Well that’s for wordpress.COM, you have WordPress.ORG 🙂
However the directions are the same for both.
If you want a link, just copy the URL and then insert a link as usual.
I know how to make a link, and where to get the url for it.
Having the library open in another window and dragging the urls to the current post editor will save me from going to the library back and forth, but what I want is…
so I won’t waste hours of research 🙂
I’d create the proper tutorial… if I knew how it works!
I think I’d need a plugin like “links to pages/posts.”
The directions are clear (and actually 100% correct), you just misread/misunderstood them.
To insert a link using a document from your blog’s Media Library, follow these steps:
See the bolded bit? Document. NOT an image. That means PDF, DOC, DOCx etc.
There is no direction written on how to create a link to an image file, since no one has seen the need. If yuo want to write one, please feel free to add it to the Codex – http://codex.wordpress.org/Main_Page
You can login with the same ID/password used here.
The meaning you are giving to “document”, i.e. .DOCument, for MSword, excludes PDF and every other “document” other than MSword documents.
So you are mixing up .DOCument with document (any file that an app saves) , and even using the later in the explanation.
An image is a type of document ( filetype: image ), a PDF is another type, and all of them are documents.
So the documentation should not be presented as a feature, but the fall-back by the lack of support of placing a document other than images in a post. (it could read the pdf and display it online, or parsing a word file as some sites do)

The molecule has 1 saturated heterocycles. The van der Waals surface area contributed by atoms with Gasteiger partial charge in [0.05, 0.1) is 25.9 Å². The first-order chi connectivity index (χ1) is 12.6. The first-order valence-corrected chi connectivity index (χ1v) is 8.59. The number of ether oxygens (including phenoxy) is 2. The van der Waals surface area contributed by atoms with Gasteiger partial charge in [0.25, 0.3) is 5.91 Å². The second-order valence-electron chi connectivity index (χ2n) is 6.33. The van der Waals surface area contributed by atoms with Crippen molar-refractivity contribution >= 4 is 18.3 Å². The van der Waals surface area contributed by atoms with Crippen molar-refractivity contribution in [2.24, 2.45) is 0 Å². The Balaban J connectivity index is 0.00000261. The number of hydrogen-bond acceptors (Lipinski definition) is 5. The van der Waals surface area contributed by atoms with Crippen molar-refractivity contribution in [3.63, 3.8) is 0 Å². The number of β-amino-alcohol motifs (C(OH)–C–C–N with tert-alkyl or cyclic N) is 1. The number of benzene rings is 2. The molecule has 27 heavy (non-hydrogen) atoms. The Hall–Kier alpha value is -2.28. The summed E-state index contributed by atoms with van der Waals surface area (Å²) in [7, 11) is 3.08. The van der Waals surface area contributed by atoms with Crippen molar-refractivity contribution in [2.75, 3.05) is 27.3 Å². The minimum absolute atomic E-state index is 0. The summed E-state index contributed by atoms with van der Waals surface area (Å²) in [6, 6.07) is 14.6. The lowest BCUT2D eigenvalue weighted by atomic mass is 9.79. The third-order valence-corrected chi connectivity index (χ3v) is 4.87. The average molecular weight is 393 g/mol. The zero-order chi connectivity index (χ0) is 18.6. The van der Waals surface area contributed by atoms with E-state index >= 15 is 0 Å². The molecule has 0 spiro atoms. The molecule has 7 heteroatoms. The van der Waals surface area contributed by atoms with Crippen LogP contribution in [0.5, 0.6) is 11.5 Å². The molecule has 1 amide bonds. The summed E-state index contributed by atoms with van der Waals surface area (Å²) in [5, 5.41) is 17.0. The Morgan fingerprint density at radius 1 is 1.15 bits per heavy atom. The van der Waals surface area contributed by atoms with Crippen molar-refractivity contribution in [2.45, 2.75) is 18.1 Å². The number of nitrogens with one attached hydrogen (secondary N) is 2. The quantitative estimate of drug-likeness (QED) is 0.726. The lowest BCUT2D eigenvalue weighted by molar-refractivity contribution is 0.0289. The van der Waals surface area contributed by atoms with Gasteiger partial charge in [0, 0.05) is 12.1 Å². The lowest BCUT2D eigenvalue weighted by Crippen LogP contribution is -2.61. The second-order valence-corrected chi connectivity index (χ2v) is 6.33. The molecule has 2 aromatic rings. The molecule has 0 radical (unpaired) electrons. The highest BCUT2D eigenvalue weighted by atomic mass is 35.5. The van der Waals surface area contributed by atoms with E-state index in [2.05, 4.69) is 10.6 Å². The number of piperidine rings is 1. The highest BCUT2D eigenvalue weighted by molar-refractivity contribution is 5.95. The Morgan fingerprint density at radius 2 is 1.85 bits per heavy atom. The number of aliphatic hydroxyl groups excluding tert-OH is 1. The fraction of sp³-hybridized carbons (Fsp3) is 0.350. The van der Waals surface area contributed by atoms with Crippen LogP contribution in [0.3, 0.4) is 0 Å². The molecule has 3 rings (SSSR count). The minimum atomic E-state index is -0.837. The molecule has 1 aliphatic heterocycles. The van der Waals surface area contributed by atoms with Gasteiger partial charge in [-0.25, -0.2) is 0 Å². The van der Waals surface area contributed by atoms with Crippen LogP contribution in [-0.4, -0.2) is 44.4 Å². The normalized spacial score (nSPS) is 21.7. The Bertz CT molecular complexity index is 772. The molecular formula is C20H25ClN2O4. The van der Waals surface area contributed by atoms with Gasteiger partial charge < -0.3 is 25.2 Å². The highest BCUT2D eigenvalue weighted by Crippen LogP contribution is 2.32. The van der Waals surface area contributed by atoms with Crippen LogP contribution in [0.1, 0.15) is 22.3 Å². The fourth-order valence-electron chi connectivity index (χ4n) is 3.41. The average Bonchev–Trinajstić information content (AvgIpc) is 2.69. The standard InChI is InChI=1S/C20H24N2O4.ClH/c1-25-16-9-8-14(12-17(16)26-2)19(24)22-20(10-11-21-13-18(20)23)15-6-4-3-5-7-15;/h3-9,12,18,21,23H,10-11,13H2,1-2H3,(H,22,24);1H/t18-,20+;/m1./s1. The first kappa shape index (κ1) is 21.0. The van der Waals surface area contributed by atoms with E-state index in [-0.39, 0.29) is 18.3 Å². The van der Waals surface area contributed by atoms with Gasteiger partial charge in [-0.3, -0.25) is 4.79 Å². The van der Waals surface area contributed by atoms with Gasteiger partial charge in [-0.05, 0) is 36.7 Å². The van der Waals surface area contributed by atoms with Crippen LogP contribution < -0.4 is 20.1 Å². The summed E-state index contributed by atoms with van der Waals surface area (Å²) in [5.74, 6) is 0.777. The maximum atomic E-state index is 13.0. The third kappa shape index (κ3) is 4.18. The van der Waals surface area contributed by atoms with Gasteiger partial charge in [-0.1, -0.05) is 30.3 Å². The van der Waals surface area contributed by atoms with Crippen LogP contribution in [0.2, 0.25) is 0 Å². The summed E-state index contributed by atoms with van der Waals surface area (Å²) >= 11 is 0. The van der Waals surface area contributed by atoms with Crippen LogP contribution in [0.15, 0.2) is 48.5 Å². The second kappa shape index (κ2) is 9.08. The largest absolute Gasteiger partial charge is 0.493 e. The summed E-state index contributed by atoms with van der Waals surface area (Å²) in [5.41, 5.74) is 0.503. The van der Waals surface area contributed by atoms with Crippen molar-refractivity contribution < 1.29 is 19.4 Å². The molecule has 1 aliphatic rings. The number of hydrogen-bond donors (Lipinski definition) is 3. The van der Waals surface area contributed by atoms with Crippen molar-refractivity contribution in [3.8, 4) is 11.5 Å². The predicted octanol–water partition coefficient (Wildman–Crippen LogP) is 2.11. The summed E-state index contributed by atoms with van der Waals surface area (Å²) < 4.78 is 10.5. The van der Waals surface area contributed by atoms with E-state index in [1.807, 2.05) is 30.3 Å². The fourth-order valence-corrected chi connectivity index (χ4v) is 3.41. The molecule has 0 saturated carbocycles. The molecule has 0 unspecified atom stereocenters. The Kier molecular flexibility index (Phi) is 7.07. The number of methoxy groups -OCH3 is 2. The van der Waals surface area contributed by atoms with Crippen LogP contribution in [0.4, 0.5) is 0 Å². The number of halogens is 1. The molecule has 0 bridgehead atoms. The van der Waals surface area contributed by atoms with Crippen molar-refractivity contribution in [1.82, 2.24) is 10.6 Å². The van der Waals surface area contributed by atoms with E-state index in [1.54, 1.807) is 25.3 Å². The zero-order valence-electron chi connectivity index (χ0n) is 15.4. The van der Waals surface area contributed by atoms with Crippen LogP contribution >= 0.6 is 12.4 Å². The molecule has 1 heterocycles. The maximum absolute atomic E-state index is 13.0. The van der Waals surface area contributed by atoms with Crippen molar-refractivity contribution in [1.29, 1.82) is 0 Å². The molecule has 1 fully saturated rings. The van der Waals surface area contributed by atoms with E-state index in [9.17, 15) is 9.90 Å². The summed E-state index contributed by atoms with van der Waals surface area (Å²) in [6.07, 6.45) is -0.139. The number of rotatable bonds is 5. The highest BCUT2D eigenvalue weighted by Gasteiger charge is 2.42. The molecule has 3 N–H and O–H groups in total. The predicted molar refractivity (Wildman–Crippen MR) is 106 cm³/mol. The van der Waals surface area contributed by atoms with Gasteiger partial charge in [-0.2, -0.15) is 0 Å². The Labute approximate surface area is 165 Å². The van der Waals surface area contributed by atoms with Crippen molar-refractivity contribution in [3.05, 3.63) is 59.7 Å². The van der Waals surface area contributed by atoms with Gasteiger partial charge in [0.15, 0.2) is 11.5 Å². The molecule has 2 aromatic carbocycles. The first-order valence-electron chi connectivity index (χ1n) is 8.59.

It should be part of the “placing documents into posts”, under “other documents”, below “images”, since it’s the less supported.
No, not confused at all. http://en.wikipedia.org/wiki/Internet_media_type
Notice how image gets it’s own type? That’s why (in part) we separate images from videos from audio. Strictly speaking document is an application MIME, but now we’re gone into the head-banging daffy definition land 🙂 If it’s not an image or a video, then it’s a document. It’s not the best use of the word, but we’re a bit crippled by English.
http://en.support.wordpress.com/links/download-links/ – That URL is on WordPress.com. This is .org. It does matter. Feel free to suggest to .com that they need to re-word that, but it’s their documentation for wordpress.com.
Well, you’re right. I have to let THEM know, not YOU, that it should be under “placing files”, under “images” as “this is the most it can do with files not image-type. Anyway, this post well works here since that’s the only “official” documentation, for those who look for that answer here. Better a plain “NO” than hiding the answer 🙂
Yes, I noticed how “image” gets its own type.
Notice, though, there’s no “document type” in the page you referenced.
You must be talking about File Formats, http://en.wikipedia.org/wiki/List_of_file_formats#Document
where many image (actually “raster” graphic) formats are “documents”.
Oops! what happened with “if it’s not an image it’s a document”?
I partially agree that since many applications open the same file format, the documents are not called documents anymore, at least they are natives from the only app that opens them.
Anyway, the whole play looks like “feature” when it’s just the way placing a non-image falls back.
If you are visiting this post because you found out linking a jpg just places the image, your answer is no, wordpress can’t link an image. That explanation was only for the formats non-supported for inline placement (some day PDFs)
No, WordPress CAN link to an image. There is no automated feature to do insert an image as a link only. (But yes, that explanation was only for the formats non-supported for inline placement, which today means doc, docx and pdf).
To link to a image, simply upload the image, copy the URL to the full size, and insert as a link manually.
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